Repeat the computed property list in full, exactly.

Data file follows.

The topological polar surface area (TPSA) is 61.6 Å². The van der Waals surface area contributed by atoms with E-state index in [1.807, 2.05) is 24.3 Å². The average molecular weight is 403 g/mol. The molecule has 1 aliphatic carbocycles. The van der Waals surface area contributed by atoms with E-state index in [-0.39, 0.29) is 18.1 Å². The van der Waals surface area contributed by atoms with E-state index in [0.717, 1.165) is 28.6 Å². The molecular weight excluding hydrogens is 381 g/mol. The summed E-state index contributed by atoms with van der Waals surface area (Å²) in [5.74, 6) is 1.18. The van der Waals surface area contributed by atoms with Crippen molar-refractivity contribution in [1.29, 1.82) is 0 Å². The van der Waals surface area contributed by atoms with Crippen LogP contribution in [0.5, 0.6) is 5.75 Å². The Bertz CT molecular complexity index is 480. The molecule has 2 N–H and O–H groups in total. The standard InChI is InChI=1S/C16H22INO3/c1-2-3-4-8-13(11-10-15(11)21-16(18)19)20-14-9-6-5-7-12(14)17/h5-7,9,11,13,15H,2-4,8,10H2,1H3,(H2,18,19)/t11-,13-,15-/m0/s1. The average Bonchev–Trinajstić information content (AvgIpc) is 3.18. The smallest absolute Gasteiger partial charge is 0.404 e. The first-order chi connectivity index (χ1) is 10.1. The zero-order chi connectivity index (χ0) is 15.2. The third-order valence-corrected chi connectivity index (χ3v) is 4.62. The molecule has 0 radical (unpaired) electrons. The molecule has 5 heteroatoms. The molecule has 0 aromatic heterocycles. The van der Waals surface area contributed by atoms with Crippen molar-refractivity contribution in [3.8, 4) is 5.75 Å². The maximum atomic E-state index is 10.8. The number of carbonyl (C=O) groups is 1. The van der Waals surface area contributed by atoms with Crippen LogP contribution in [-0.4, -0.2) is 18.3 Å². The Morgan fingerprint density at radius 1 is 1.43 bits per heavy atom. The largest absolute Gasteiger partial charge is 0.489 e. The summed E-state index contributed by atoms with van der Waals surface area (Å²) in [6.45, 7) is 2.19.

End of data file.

The topological polar surface area (TPSA) is 61.6 Å². The van der Waals surface area contributed by atoms with E-state index in [1.807, 2.05) is 24.3 Å². The average molecular weight is 403 g/mol. The molecule has 1 aliphatic carbocycles. The van der Waals surface area contributed by atoms with E-state index in [-0.39, 0.29) is 18.1 Å². The van der Waals surface area contributed by atoms with E-state index in [0.717, 1.165) is 28.6 Å². The molecular weight excluding hydrogens is 381 g/mol. The summed E-state index contributed by atoms with van der Waals surface area (Å²) in [5.74, 6) is 1.18. The van der Waals surface area contributed by atoms with Crippen molar-refractivity contribution in [1.29, 1.82) is 0 Å². The van der Waals surface area contributed by atoms with Crippen LogP contribution in [0.5, 0.6) is 5.75 Å². The Bertz CT molecular complexity index is 480. The molecule has 2 N–H and O–H groups in total. The standard InChI is InChI=1S/C16H22INO3/c1-2-3-4-8-13(11-10-15(11)21-16(18)19)20-14-9-6-5-7-12(14)17/h5-7,9,11,13,15H,2-4,8,10H2,1H3,(H2,18,19)/t11-,13-,15-/m0/s1. The average Bonchev–Trinajstić information content (AvgIpc) is 3.18. The smallest absolute Gasteiger partial charge is 0.404 e. The first-order chi connectivity index (χ1) is 10.1. The zero-order chi connectivity index (χ0) is 15.2. The third-order valence-corrected chi connectivity index (χ3v) is 4.62. The molecule has 0 radical (unpaired) electrons. The molecule has 5 heteroatoms. The molecule has 0 aromatic heterocycles. The van der Waals surface area contributed by atoms with Crippen molar-refractivity contribution in [3.8, 4) is 5.75 Å². The maximum atomic E-state index is 10.8. The number of carbonyl (C=O) groups is 1. The van der Waals surface area contributed by atoms with Crippen LogP contribution in [-0.4, -0.2) is 18.3 Å². The Morgan fingerprint density at radius 1 is 1.43 bits per heavy atom. The largest absolute Gasteiger partial charge is 0.489 e. The summed E-state index contributed by atoms with van der Waals surface area (Å²) in [6.45, 7) is 2.19.